MADD campaign launched

With the holiday season fast approaching and plans for parties taking shape, the reminder to not drink or drive is as timely as ever.

While it’s obviously important to never get behind the wheel after drinking, this season tends to be an exceptionally crucial time to get the message out.

Mothers Against Drunk Driving (MADD) launched their 19th annual Red Ribbon Campaign last week and despite the barrage of anti-drunk driving initiatives over the years, the statistics continue to show a grim picture.

In 2008, it was estimated that 2,694 individuals were killed in motor vehicle crashes in Canada. MADD Canada estimates that at a minimum, 1,162 of these fatalities were impairment-related.

Young people have the highest rates of traffic death and injury per capita among all age groups and the highest death rate per kilometre driven among all drivers under 75 years of age.

More 19-year-olds die or are seriously injured than any other age group, according to MADD statistics. Motor vehicle crashes are the leading cause of death among 15- to 25-year-olds, and alcohol is a factor in 45% of those crashes.

Those in the 16- to 25-year-old age range constituted 13.2% of the Canadian population in 2006, but accounted for 33.4% of the total alcohol-related crash deaths.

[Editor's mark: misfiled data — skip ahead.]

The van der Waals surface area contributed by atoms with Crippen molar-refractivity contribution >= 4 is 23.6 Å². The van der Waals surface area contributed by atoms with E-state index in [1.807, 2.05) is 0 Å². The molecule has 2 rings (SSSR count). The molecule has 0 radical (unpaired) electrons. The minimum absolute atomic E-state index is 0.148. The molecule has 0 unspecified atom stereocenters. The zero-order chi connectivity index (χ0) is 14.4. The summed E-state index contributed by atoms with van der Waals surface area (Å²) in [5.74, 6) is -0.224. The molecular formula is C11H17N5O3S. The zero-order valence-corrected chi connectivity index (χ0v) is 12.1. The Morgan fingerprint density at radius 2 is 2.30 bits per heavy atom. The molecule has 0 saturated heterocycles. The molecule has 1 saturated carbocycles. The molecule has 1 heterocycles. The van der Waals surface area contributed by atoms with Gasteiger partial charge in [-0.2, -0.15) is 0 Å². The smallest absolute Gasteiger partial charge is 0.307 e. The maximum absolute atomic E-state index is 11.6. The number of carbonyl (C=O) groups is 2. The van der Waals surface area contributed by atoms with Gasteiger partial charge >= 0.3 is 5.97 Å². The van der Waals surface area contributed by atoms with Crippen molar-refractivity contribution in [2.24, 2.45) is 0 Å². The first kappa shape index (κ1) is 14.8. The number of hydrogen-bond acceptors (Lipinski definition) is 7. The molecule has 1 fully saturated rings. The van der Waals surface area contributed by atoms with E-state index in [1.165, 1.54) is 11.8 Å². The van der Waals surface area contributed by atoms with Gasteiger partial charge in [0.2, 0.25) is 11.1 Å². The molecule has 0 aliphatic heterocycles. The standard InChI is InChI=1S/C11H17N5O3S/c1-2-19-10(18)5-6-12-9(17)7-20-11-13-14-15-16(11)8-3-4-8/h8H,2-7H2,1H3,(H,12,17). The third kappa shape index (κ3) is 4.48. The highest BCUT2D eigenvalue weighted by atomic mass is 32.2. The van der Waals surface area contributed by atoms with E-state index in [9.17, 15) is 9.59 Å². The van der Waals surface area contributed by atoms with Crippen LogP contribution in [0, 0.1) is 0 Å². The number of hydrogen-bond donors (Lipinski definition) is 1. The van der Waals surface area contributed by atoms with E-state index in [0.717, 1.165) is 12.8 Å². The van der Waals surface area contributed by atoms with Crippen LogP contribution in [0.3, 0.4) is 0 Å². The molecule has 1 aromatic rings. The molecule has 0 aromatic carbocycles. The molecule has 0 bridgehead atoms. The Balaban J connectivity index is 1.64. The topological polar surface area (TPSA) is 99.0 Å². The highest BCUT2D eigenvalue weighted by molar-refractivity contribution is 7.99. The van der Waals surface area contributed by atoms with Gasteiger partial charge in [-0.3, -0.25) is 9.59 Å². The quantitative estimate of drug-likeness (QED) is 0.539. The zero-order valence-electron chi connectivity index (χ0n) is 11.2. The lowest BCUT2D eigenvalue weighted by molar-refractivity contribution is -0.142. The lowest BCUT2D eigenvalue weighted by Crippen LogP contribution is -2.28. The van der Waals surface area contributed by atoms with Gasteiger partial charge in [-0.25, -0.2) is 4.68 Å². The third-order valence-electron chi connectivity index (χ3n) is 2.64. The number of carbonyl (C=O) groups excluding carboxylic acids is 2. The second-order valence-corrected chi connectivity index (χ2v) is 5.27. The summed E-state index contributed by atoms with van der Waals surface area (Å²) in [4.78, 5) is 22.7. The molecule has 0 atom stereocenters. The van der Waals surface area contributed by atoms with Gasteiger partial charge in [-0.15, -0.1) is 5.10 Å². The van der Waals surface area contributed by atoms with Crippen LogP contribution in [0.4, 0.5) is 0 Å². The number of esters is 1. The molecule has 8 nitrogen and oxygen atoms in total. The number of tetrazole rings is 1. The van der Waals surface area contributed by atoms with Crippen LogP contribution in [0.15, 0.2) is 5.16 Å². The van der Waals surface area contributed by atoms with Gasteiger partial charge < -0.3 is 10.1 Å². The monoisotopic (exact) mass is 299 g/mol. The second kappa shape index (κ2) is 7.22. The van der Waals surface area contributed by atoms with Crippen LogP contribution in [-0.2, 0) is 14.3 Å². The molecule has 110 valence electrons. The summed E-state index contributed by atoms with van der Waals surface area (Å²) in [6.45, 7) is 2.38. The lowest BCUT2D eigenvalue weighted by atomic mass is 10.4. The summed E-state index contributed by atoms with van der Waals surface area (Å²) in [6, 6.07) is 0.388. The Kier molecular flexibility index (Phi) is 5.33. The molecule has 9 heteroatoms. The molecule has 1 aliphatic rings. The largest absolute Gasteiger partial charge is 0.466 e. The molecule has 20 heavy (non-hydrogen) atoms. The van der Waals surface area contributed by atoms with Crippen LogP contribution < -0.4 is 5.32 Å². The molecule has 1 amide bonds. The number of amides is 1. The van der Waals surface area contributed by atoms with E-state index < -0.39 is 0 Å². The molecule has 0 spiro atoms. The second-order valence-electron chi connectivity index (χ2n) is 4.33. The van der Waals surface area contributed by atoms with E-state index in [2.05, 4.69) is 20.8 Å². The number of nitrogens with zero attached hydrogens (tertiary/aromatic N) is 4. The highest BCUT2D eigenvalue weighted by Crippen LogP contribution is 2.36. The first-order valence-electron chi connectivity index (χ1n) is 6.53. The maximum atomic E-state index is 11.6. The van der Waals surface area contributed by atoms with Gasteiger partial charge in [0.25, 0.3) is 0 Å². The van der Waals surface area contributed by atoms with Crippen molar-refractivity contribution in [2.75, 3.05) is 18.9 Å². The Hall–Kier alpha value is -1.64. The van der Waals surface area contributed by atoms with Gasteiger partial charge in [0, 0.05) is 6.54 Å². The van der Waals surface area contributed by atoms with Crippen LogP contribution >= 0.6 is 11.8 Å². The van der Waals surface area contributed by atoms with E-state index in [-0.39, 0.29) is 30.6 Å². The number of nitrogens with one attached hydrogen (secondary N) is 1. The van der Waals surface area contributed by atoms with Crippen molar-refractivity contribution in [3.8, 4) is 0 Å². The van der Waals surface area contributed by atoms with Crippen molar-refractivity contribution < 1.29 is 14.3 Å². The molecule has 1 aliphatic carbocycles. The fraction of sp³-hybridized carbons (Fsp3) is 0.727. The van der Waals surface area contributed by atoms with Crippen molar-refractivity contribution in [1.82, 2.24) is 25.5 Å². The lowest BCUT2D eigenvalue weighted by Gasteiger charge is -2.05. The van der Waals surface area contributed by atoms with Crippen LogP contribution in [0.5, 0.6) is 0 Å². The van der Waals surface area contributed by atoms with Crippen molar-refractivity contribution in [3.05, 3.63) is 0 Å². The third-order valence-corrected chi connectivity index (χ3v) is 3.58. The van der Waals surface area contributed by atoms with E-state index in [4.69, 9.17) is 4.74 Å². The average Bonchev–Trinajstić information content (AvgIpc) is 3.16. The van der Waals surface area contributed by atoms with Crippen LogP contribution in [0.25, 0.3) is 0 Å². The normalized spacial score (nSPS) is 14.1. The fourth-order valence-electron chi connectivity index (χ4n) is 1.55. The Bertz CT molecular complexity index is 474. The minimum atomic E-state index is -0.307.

MADD officials believe that bolstering public awareness is key to changing public behaviours. That’s true, but much more severe penalties would also likely be a deterrent to impaired driving. Those convicted are let off far too lightly considering the fall-out of their actions.

Another campaign MADD has introduced to fight impaired driving is RIDD (Report Impaired Drivers), which was launched last year and urges local drivers to call 911 when they see someone they think may be driving impaired.

The program marked a collaboration between RCMP ‘K’ Division, Alberta Health Services and MADD Canada.

The initiative has also been shown to hike arrest rates for impaired driving by 30% in other regions of Canada. For Project Red Ribbon, which was first launched 24 years ago, folks are encouraged to participate by tying a red ribbon to a visible location on their cars.

Businesses are also asked to get involved by displaying red ribbon coin boxes for donations.

Every year, thousands of ribbons are distributed to remind people to be safe and sober. We can only hope the momentum behind campaigns like this get the attention they deserve, and wield the impact that is so desperately needed.

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